Presentation on theme: "3.2: Linear Correlation Measure the strength of a linear relationship between two variables. As x increases, no definite shift in y: no correlation. As."— Presentation transcript:
1 3.2: Linear CorrelationMeasure the strength of a linear relationship between two variables.As x increases, no definite shift in y: no correlation.As x increase, a definite shift in y: correlation.Positive correlation: x increases, y increases.Negative correlation: x increases, y decreases.If the ordered pairs follow a straight-line path: linear correlation.
2 Interpreting scatterplots After plotting two variables on a scatterplot, we describe the relationship by examining the form, direction, and strength of the association. We look for an overall pattern …Form: linear, curved, clusters, no patternDirection: positive, negative, no directionStrength: how closely the points fit the “form”… and deviations from that pattern.Outliers
3 Form and direction of an association LinearNo relationshipNonlinear
4 Positive association: High values of one variable tend to occur together with high values of the other variable.Negative association: High values of one variable tend to occur together with low values of the other variable.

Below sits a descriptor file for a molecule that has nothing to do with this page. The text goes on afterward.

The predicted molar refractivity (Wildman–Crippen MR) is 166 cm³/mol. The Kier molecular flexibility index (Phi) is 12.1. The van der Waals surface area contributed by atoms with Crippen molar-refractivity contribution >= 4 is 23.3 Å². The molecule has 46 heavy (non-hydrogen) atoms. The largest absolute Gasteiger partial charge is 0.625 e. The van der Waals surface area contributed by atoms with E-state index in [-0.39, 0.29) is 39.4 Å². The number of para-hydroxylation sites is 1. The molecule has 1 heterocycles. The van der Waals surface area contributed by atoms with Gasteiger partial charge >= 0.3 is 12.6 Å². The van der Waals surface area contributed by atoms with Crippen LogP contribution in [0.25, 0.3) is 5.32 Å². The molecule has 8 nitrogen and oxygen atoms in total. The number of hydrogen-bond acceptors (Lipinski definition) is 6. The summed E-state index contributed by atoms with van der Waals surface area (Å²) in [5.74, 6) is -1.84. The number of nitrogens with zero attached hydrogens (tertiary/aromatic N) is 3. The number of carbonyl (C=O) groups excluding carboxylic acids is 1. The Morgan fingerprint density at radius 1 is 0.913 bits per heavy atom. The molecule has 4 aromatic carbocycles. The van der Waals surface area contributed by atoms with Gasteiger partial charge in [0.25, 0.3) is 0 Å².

5 No relationship: X and Y vary independently No relationship: X and Y vary independently. Knowing X tells you nothing about Y.One way to think about this is to remember the following:The equation for this line is y = 5.x is not involved.
6 Strength of the association The strength of the relationship between the two variables can be seen by how much variation, or scatter, there is around the main form.With a strong relationship, you can get a pretty good estimate of y if you know x.With a weak relationship, for any x you might get a wide range of y values.
7 This is a weak relationship This is a weak relationship. For a particular state median household income, you can’t predict the state per capita income very well.This is a very strong relationship. The daily amount of gas consumed can be predicted quite accurately for a given temperature value.
8 OutliersAn outlier is a data value that has a very low probability of occurrence (i.e., it is unusual or unexpected).In a scatterplot, outliers are points that fall outside of the overall pattern of the relationship.
9 Outliers Not an outlier: The upper right-hand point here is not an outlier of the relationship—It is what you would expect for this many beers given the linear relationship between beers/weight and blood alcohol.This point is not in line with theothers, so it is an outlier of the relationship.
10 Example: positive correlation. As x increases, y also increases.
11 Example: no correlation. As x increases, there is no definite shift in y.
12 Example: negative correlation. As x increases, y decreases.